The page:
Talk by Assistant Professor of South Asian Art at UC Berkeley, Sugata Ray.
How did Hinduisms in 19th and early 20th-century India negotiate the technological apparatuses of modernity while operating from within the space of colonial governmentality? Focusing on liturgical practices in the north Indian pilgrimage site of Braj, my talk suggests that localized ideations of spatial sovereignty repeatedly challenged both imperial and nationalist exercises in controlling space and visioning order. This ideation, I propose, was not anti-modern. Rather, moving against the epistemological duality of (western) modernity and (nationalist) tradition, such localized articulations redefined the techno-rational determinism of colonial modernity.
Professor Sugata Ray teaches courses on South Asian art, architecture, cinema, and visual culture. Although his current research interests focus on visual practices and built spaces in early modern and modern South Asia, Sugata began his Art History career with a research focus on 5th-century Buddhist sculpture. His subsequent research and publications have examined the intersections among theology, artistic practices, and strategies of space-making in constituting subjectivities and desires in post-16th-century South Asia. Simultaneously, Sugata is increasingly interested in rethinking the debates surrounding the idea of a Global Art History through the frame of postcolonial studies a frame he believes is crucial, not only in redefining the discipline of Art History, but also in navigating a globalized visual world.
Sugata received his doctorate from the Department of Art History, University of Minnesota. Completed with support from the Social Science Research Council and the American Institute of Indian Studies, Sugatas doctoral dissertation focused on the visual tactics through which a modern Hinduism emerged in Vrindavan, the primary pilgrimage site in north India where the god Krishna is believed to have spent his youth. Sugata also holds an M.Phil. (Research Training Programme) from the Centre for Studies in Social Sciences, Calcutta and an M.A. in Art History from the Department of Art History & Aesthetics, Maharaja Sayajirao University of Baroda.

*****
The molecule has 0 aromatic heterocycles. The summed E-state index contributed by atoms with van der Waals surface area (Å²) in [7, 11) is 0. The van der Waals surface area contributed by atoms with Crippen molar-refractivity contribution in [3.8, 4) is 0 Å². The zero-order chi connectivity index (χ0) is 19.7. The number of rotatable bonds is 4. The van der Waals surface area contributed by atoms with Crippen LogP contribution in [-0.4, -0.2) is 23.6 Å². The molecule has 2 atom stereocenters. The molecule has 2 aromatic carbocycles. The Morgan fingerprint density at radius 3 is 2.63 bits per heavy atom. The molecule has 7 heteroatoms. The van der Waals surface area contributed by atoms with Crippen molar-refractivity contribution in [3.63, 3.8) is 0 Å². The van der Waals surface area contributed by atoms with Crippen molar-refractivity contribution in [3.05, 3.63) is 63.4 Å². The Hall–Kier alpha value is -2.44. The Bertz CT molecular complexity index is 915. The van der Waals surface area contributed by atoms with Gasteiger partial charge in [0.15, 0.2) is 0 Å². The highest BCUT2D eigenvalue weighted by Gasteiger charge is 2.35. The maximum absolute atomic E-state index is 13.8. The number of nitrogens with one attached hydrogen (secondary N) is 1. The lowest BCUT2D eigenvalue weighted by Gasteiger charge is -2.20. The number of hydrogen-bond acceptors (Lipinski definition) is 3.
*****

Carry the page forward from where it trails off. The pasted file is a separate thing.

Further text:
Before coming to UC Berkeley, Sugata taught at the Department of Art History, University of California, Los Angeles and the Department of Asian Languages and Cultures and the Department of History of Art, University of Michigan as a Visiting Lecturer. His publications include essays on the intersections between cinema and popular print culture in early 20th-century India (Journal of Contemporary Thought); the development of the discipline of Art History in India (James Elkins, ed. Is Art History Global?); and the syncretic visual cultures of post-16th-century Hinduism (Shangri La Working Papers in Islamic Art, forthcoming).
Sugata is currently developing a new project on native museological practices in colonial India. In Summer 2013, Sugata will be a Scholar-in-Residence at the Doris Duke Foundation for Islamic Art, Honolulu where his research will focus on the modes through which the visual cultures of the Mughal empire (1526-1858) were appropriated in colonial India to express an anti-colonial sentiment articulated through a politics of inheritance that resisted the colonial present.